European Citizenship in a Constitutional Context: where the ‘social’ coexists with the ‘market’

November 2022 • Konstadinides Theodore

Analysis

The EU Treaties award citizens of EU member states certain rights simply because of their nationality. Other rights depend on cross-border or economic activity. Thirty years on from the formal articulation of EU citizenship, Prof. Theodore Konstadinides assess two understandings of EU citizenship: the market and the social, traces their roots and reflects on whether this distinction is a useful one. (2022:20epa)

The Next Presidency of the Council of the EU: what to expect when Sweden takes over

November 2022 • Bengtsson Louise , Lewander Jakob

Analysis

On 1 January Sweden takes over the rotating presidency of the Council of the EU. It will shoulder this key institutional and legislative responsibility during a time of war and economic turmoil, with its government having been in office for just two and half months. But, argue SIEPS researchers Jakob Lewander and Louise Bengtsson, there are good reasons for thinking that Sweden will succeed in the roles of honest broker and effective crisis manager. (2022:19epa)

The Commission v the Member States: who wins in court, and why?

October 2022 • Johansson Markus , Larsson Olof

Analysis

Infringement cases at the Court of Justice of the EU are thought to be simple affairs; easy for the European Commission to win. In this European Policy Analysis Markus Johansson and Olof Larsson of the University of Gothenburg show that things are not quite so straightforward: member states are defending – and winning – such cases more often than was previously thought. (2022:18epa)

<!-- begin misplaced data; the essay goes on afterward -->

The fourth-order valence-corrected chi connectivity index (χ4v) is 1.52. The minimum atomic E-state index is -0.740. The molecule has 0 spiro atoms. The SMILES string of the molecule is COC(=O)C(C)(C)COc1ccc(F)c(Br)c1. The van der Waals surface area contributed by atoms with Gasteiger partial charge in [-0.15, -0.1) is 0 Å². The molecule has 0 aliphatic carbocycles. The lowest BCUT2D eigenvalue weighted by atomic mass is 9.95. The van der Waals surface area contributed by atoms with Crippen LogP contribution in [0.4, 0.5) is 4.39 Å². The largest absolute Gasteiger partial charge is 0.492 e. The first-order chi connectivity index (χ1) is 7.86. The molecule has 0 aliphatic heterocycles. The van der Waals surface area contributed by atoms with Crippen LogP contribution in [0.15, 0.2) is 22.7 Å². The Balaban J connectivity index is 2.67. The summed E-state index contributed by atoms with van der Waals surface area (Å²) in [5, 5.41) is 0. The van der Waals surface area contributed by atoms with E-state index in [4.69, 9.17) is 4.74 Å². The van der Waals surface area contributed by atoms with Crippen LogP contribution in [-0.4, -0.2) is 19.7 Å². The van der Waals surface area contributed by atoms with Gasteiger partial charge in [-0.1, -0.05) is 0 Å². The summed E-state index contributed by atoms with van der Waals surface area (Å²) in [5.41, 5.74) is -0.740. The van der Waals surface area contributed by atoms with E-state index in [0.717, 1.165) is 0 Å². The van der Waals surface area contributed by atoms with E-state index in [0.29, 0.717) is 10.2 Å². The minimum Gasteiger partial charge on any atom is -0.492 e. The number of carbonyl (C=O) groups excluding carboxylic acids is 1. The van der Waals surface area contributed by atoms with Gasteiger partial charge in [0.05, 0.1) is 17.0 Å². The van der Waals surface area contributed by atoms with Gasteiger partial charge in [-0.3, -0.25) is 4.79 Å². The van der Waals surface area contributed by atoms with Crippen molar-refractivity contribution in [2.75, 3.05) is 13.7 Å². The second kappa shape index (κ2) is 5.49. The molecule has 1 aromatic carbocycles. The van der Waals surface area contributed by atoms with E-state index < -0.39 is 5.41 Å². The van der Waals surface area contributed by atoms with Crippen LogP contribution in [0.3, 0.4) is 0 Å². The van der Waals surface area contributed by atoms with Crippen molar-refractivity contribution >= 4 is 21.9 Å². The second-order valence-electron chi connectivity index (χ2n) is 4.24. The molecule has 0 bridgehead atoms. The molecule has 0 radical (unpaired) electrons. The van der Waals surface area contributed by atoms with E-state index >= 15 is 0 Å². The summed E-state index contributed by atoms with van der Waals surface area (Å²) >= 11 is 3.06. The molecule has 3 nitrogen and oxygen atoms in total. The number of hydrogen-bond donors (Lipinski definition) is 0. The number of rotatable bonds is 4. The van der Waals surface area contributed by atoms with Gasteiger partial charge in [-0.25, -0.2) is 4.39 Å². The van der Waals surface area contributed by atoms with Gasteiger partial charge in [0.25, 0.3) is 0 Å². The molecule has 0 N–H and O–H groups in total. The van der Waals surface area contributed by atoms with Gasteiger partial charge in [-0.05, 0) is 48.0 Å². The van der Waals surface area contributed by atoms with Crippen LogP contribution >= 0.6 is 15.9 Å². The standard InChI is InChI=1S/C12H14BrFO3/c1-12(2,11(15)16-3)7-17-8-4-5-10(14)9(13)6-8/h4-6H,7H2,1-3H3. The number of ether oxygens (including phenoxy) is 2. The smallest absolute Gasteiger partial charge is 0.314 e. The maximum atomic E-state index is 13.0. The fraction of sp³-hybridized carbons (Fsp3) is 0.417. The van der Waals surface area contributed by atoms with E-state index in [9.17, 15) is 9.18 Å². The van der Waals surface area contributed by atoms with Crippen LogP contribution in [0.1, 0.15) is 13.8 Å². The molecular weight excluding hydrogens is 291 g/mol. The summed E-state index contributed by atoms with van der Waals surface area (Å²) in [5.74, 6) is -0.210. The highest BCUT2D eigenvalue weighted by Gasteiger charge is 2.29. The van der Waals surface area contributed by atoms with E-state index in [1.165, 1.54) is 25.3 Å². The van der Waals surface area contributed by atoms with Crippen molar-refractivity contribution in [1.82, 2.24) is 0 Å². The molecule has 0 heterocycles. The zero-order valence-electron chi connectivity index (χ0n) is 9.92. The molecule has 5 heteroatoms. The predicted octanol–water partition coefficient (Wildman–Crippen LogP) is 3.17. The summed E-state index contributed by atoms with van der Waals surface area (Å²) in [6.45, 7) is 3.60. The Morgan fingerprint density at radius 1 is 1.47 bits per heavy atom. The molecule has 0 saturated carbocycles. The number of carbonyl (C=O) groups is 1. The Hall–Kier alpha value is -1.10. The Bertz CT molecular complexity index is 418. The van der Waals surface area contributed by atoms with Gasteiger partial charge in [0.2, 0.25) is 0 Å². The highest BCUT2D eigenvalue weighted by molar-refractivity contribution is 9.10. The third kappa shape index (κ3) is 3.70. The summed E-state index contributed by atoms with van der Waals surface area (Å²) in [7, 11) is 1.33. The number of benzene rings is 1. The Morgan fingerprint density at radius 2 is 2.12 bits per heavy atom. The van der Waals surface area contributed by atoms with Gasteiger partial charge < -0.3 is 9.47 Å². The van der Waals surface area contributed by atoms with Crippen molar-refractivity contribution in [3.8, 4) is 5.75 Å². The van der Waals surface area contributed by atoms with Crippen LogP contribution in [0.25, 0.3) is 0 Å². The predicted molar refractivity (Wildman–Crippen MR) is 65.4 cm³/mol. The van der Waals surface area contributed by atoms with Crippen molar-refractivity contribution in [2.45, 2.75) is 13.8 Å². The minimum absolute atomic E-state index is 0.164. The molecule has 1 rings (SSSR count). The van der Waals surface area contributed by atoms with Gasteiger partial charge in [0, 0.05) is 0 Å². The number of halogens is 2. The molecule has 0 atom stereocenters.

The Italian Elections of 2022: what do they mean for the EU?

September 2022 • Capoccia Giovanni

Analysis

Following the decisive victory for the right in its parliamentary elections, Italy will shortly have a new government. The Prime Minister will almost certainly be Giorgia Meloni of Fratelli d’Italia. In a new analysis Giovanni Capoccia of the University of Oxford explains what all this might mean for Italy and for the EU. (2022:17epa)

The euro is fragile; that’s OK

June 2022 • Wyplosz Charles

Analysis

The EU’s Economic and Monetary Union (EMU) is far from perfect. But it is a unique achievement, and it has weathered all the economic and political storms of its existence so far. It will in all likelihood continue to do so, writes Charles Wyplosz, economist and Emeritus Professor at the Graduate Institute, Geneva, as he assesses proposals to safeguard the future of the euro, and makes some of his own. (2022:13epa)

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